“The Naked Ape” – from animal to human in Africa


One of the most touching finds of a very early human-like presence are two sets of footprints found in Tanzania. They were made roughly 3.7 million years ago.

The human-like footprints were imprinted in the volcanic ash deposited by a nearby active volcano. Two persons (a grown-up and a child) walked there, leaving their footprints at the site of Laetoli in Tanzania, east Africa, 45 km south of the Olduvai Gorge.

The body height of the larger individual has been calculated from the length of pace and size of foot to have been 1.34 to 1.56 m. There are no signs of walking on knuckles as apes would do.

The prints were made by an adult and a child, with the child walking inside the footsteps of the adult . The tracks on the right are those of small antelopes. A brief rainstorm also left some small craters caused by big raindrops before the active volcano erupted and buried it all under large amounts of ash.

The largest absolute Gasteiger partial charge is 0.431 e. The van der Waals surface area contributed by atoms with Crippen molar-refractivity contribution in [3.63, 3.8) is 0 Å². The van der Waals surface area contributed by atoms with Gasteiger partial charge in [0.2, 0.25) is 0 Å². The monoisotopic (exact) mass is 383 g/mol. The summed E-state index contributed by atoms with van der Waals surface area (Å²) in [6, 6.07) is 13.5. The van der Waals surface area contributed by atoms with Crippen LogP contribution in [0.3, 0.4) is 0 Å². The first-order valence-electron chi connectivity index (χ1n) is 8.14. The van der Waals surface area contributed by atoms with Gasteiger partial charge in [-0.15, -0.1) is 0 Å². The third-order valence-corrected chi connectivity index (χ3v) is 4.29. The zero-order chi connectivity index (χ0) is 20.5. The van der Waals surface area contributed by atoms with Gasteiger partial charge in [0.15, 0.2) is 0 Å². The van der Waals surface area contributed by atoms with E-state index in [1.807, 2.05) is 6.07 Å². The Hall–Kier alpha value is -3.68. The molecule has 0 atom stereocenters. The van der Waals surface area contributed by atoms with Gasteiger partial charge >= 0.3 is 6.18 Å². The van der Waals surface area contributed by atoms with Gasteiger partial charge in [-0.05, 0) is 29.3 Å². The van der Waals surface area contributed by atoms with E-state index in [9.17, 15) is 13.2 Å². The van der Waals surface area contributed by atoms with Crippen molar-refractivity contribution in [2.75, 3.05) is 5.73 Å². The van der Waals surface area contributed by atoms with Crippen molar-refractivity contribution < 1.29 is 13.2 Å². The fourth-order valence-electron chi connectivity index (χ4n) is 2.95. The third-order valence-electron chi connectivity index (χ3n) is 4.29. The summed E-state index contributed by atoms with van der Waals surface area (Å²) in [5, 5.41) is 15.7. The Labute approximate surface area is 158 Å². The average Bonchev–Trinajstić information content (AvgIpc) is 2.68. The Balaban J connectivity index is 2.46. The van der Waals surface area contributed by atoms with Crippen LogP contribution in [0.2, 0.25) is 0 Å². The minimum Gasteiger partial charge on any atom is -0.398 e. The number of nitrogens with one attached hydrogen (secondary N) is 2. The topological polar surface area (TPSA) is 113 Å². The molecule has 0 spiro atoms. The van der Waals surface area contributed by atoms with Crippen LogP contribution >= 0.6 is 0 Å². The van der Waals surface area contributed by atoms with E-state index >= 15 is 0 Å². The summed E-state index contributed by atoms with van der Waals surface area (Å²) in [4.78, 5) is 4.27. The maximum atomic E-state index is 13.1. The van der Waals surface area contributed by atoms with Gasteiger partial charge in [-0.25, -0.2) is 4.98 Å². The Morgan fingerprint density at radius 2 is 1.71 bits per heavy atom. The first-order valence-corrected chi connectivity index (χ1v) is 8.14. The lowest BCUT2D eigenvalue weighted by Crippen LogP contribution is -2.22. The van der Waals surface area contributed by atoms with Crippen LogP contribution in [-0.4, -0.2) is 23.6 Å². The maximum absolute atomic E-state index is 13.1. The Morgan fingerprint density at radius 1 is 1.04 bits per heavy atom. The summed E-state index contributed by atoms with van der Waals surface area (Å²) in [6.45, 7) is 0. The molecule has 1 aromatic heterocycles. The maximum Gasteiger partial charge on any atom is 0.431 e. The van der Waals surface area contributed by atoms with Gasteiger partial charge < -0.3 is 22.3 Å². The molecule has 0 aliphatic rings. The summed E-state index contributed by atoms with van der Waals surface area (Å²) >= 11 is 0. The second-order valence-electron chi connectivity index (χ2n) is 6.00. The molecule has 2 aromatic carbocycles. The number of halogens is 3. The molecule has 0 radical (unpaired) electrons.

It is possible that the remains of the two are still nearby, buried under the ash where they fell not long afterwards.

The species that made the footprints cannnot be identified with certainty but the two pre-humans could possibly have been our remote direct ancestors – or at least be among the ancestors of one of the more-or-less human-like species that proliferated in Africa for several millions of years later.

The most likely candidate species for the walkers in the ash is Australopithecus afarensis who is known to have lived in the area 3.2 million years ago).

Next: The genetic relationships of human races